Foreign currency-denominated securities sold by South Korean financial institutions have taken a big hit from a local insurer’s recent decision not to exercise a call option for long-term hybrid bonds, which is widely feared to negatively affect their future overseas issues.
A week ago, second-tier insurer Heungkuk Life Insurance Co. decided to delay exercising a Nov. 9 call option for hybrid bonds worth US$500 million issued in 2017, citing unfavorable market conditions stemming mainly from the U.S. Federal Reserve’s continued hawkish stance.
Hybrid bonds, which combine both debt and equity features, usually come due in 30 years, but a call option gives the issuer the right of termination before maturity.
The call option date is virtually deemed to be the maturity date of hybrid bonds, so investors usually consider bond issuers’ decisions not to exercise call options to be “unfaithful” acts, though not cases of insolvency.
The headquarters of Heungkuk Life Insurance Co. in central Seoul (Yonhap)hide captionpreviousnext
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Heungkuk’s move, the first of such kind since Woori Bank’s uncalled subordinated bonds in 2009, has sent prices of so-called Korean paper — foreign currency-denominated securities issued by the South Korean government, banks or companies in overseas markets — plunging.
Despite the tumbling prices, their transactions have nearly fallen off a cliff, which could lead to higher borrowing costs, according to market watchers. Bond prices move inversely to yields.
Heungkuk’s hybrid bonds with a face value of $100 closed at $72.2 in domestic and overseas markets for Korean paper Friday, down nearly 30 percent from $99.7 last Monday.
Hybrid bonds floated by other South Korean insurance companies and banks have also taken a hit.
Prices of Tongyang Life Insurance Co.’s hybrid bonds, whose call option falls on September 2025, dipped to $52.4 from $83.4 over the cited period.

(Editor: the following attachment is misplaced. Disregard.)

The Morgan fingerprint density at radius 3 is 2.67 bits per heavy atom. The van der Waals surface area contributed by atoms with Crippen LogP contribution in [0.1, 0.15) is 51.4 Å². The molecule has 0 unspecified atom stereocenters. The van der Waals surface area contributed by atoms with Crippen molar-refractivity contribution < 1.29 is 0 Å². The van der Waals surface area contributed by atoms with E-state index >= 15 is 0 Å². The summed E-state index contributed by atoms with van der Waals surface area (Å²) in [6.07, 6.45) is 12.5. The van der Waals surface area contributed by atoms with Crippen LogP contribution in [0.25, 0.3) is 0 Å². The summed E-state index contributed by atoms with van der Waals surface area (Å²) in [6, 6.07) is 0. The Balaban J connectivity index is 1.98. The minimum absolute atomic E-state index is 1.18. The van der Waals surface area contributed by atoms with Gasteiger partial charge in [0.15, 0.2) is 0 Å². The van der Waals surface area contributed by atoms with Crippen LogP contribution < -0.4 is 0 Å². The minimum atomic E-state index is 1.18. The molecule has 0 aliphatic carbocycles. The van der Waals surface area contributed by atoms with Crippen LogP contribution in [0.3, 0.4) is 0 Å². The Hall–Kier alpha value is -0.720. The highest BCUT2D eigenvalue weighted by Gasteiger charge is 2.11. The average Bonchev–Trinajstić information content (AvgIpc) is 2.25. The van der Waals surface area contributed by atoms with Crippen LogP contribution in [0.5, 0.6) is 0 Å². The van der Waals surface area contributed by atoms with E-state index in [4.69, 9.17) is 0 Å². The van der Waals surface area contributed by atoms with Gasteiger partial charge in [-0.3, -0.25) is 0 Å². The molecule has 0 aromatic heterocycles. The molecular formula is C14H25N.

Those of Woori Bank’s hybrids, whose call option matures in August next year, fell to $77.8 from $87.5.
Lower bond prices normally come as an inducement to investors, but the Korean paper trade remains in the doldrums following Heungkuk’s decision, to which some watchers allege South Korean foreign exchange authorities have given the nod.
“No bids have been placed for Korean paper since Heungkuk’s decision not to exercise the call option, though it is usually difficult to get a clear picture of overall transaction volumes,” said a bond dealer at a local brokerage house on condition of anonymity.
Another bond dealer chimed in, saying there have been no transactions in many South Korean hybrid bonds in November in the wake of damaged investor confidence.
Looking forward, analysts voice concern that Heungkuk’s move could worsen overseas financing conditions for South Korean insurers, other non-bank financial firms and non-financial businesses in the future.
“Investors have been spooked by rising interest rates and Heungkuk’s move, which is expected to have a negative impact on South Korean insurers’ refinancing and new sales of hybrid bonds,” Yi Chang-yoon, a director at global credit appraiser S&P Global Ratings, said in a statement Friday.
Three local insurers, including major life insurer Hanwha Life Insurance Co. and Hyundai Marine & Fire Insurance Co., are slated to exercise their first call options for hybrid bonds.
Some analysts even warn that weaker investor confidence in Korean paper may shrivel overseas demand for hybrids and bonds sold by non-financial firms down the road, forcing issuers to pay more in interest.
“There is an overall market climate of reassessing the possibility of call options exercised by South Korean hybrid issuers, which could have a negative impact on South Korean firms’ hybrid sales,” a market watcher said.
Choi Seong-jong, a credit analyst at NH Investment & Securities, echoed this view.
“Such a situation could affect the issuance of Korean paper negatively though the local bond market is expected to level off gradually thanks to the government’s market stabilization measures.”
A worsening market for dollar-denominated Korean paper has prompted South Korean institutions to suspend overseas debt sales or turn to non-dollar markets, according to industry sources.
The state housing developer Korea Land & Housing Corp. (LH) and major brokerage house Korea Investment & Securities Co. have recently halted plans to float dollar-denominated bonds.
Two major lenders — KEB Hana Bank and Shinhan banks — are pushing to issue Kangaroo bonds, or debt denominated in Australian dollars and issued by non-residents in the Australian domestic market, with other financial institutions turning their eyes to the Japanese bond market.
There are also growing worries that Heungkuk’s move, coupled with the U.S. Fed’s recent giant-step rate hike and other unfavorable factors at home and abroad, could send the local non-bank financial sector into a credit crunch.